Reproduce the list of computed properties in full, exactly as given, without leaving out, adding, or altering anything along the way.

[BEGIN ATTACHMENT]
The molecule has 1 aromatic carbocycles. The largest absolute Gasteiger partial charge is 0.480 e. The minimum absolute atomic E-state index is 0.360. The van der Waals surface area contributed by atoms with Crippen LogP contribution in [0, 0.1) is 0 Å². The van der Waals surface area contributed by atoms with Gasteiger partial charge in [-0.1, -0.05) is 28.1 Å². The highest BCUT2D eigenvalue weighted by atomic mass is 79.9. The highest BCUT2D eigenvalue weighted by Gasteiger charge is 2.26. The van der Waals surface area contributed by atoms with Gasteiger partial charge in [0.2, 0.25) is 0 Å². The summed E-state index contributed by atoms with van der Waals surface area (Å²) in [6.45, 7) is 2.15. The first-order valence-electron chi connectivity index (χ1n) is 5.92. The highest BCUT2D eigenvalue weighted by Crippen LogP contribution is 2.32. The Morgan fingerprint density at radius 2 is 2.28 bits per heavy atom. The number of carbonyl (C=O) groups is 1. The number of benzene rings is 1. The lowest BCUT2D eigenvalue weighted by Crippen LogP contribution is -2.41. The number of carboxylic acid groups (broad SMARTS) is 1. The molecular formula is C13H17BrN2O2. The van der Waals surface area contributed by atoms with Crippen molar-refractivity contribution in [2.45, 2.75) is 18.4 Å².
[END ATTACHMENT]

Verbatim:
The molecule has 1 aromatic carbocycles. The largest absolute Gasteiger partial charge is 0.480 e. The minimum absolute atomic E-state index is 0.360. The van der Waals surface area contributed by atoms with Crippen LogP contribution in [0, 0.1) is 0 Å². The van der Waals surface area contributed by atoms with Gasteiger partial charge in [-0.1, -0.05) is 28.1 Å². The highest BCUT2D eigenvalue weighted by atomic mass is 79.9. The highest BCUT2D eigenvalue weighted by Gasteiger charge is 2.26. The van der Waals surface area contributed by atoms with Gasteiger partial charge in [0.2, 0.25) is 0 Å². The summed E-state index contributed by atoms with van der Waals surface area (Å²) in [6.45, 7) is 2.15. The first-order valence-electron chi connectivity index (χ1n) is 5.92. The highest BCUT2D eigenvalue weighted by Crippen LogP contribution is 2.32. The Morgan fingerprint density at radius 2 is 2.28 bits per heavy atom. The number of carbonyl (C=O) groups is 1. The number of benzene rings is 1. The lowest BCUT2D eigenvalue weighted by Crippen LogP contribution is -2.41. The number of carboxylic acid groups (broad SMARTS) is 1. The molecular formula is C13H17BrN2O2. The van der Waals surface area contributed by atoms with Crippen molar-refractivity contribution in [2.45, 2.75) is 18.4 Å².